Almanac Golf: Golf Capital – Shifting majors, shifting coaches



From the elitism of Augusta the new date of the PGA Championships brings us to the open nature of the municipal (public) course at Bethpage Black for the second men’s major of 2019. Since out last edition we’ve seen Canadian star Brooke Henderson continue to break records, some surprise winners on the PGA Tour plus a breakthrough victory in Southport at the British Masters.


Opening drive
The second men’s major of 2019 has come up quicker than usual with the PGA Championship’s new May date which is aimed to accommodate the shift in the PGA Tour’s end-of-season FedEx Cup. The irony of moving a major to accommodate an event which isn’t a major which itself was moved to not clash with another sport (the ubiquitous NFL) is not lost on many golf purists. However of any season for the change to happen the move could start with a bang given it comes only a month after Tiger Woods won the Masters. Now I don’t think he will win another PGA Championship this year, but more on that later.


Greens in regulation
In the period since we last posted, Jorge Campillo has been a star on the European Tour, winning in Morocco before leading during the final five holes in China prior to the playoff victory for Mikko Korhonen. That was followed by Marcus Kinhult’s maiden victory on the European Tour in the British Masters, in a field which included defending champion Eddie Pepperell — who was in a tie one stroke back from Kinhult’s 16-under mark with fellow Englishman Matt Wallace and Scot Robert MacIntyre.


Since the Masters, Chinese Taipei’s CT Pan won the (eck) plaid jacket after he claimed the RBC Heritage and the Zurich Classic in Louisiana went to Max Homa before the Byron Nelson at the terrific Trinity Forest course in Dallas went to Korean Sung Kang.


Homa’s win (which took some time to be confirmed given he was struck by a one-hour delay due to storms) was particularly popular given the Californian was struggling for a period (he made only $18,008 on tour two years ago) and only just made it back onto the Tour this time around from the second-tier finals. This came after Homa birdied the last four holes at the Portland Open in the second round JUST TO MAKE THE CUT. If he didn’t, he wouldn’t have  made the finals. Small margins and all that.


Since our last post, Brooke Henderson (Hawaii) earned her eighth LPGA Tour win and Minjee Lee (Los Angeles) collected her fifth before Sei Young Kim triumphed in Daly City near San Francisco, winning a playoff against Bronte Law and Lee Jeong-Eun. Kim, 26, also won her eighth tournament.


Tap in

In the past few weeks one of golf’s brightest stars, two-time major winner Lydia Ko, has changed coaches again. On this occasion the 22-year-old Kiwi has dumped Ted Oh; this comes having already let go David Leadbetter and Gary Gilchrist before that. Ko, who last won 13 months ago in San Francisco, before that had been guided by Kiwi Guy Wilson. She chose to end her association with when he turned professional.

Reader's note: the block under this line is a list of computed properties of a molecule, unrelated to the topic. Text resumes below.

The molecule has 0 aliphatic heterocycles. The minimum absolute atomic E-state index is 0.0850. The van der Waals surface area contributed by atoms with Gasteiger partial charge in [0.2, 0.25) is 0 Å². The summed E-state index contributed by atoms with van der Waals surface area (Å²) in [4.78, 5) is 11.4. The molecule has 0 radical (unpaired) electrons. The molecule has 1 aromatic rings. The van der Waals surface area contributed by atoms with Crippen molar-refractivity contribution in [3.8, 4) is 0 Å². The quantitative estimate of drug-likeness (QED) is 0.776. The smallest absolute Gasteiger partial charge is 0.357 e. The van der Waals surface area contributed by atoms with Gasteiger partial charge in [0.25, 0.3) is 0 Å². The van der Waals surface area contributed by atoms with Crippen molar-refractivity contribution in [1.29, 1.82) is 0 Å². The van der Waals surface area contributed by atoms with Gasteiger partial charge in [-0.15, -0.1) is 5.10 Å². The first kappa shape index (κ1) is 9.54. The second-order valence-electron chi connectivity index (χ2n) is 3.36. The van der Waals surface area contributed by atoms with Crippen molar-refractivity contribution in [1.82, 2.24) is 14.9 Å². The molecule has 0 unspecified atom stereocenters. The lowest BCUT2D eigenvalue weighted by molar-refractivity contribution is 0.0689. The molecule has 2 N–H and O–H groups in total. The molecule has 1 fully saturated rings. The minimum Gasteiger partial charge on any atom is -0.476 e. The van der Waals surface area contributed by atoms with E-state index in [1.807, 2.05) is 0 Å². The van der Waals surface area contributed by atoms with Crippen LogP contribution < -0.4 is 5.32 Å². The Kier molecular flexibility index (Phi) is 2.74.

This week Ko has suggested she will remain coach-less for at least a short period “as a way to clear my mind and simplify things”, but assuming she makes another appointment before the end of the year that will be four coaches in six years if we don’t include Wilson. This can’t be sustainable long-term, even for a player who has previously indicated will quit top-line golf when she turns 30.


This week
PGA Championship — Bethpage Black, Farmingdale, New York


Brooks Koepka
The defending champion from last year in St Louis is bidding to hold two major titles at once having claimed the 2018 US Open as well. Was second at the Masters behind Woods and takes a serious approach to retaining the Wanamaker Trophy.


Xander Schauffele
Another of the trio to finish behind Woods in second at the Masters (the other was Dustin Johnson). Schauffele has won two elite events in the last eight months (a WGC plus the Tournament of Champions), plus he contended before finishing second at the Open.


Patrick Reed
The 2018 Masters champion’s prior career triumph was the 2016 Barclays at this very course. However, the polarizing Reed hasn’t placed inside the top ten since November. That’s a concern,  but course form for a major can be crucial.


Ryan Moore
Ten years ago Moore was 10th when playing here at Bethpage, plus he has another top ten to his credit when playing in the PGA Tour playoffs here. Moore didn’t play in the Masters but was third in the Texas Open the week prior.


2019 record:
Feb 13: Nelly Korda win and Paul Dunne third.
Feb 20: Lebioda missed the cut and in Mexico Ancer (T39) was the best of the three.
Feb 27: Best two were Brooke Henderson (T15) after taking an eight on one of the par fives in her opening round and Harrison Endycott T17.
March 6: Matt Millar T23 in NZ was the best result in the tough weather on the South Island.
March 13: Justin Thomas T35 was the best of the TPC Sawgrass four.
March 20: Went off a week early with Kisner but in the Valspar Jon Rahm was T6 as the best result.
April 4: Matt Jones’ T30 was the best of the four options last week after Rahm’s T6 finish the week prior.
April 11: Xander Schauffele. T2 at his second Masters appearance is impressive a show for the future.
April 17: Brooke Henderson won in Hawaii with Matt Fitzpatrick the best at the RBC Heritage at T39.



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About Hamish Neal

Born in Lower Hutt New Zealand Hamish is forever wedded to all things All Black, All Whites, Tall Blacks and more. Writing more nowadays in his 'spare time' (what is that anyway?) but still with a passion for broadcasting. Has worked in various sports development roles in England, Northern Ireland and Australia.

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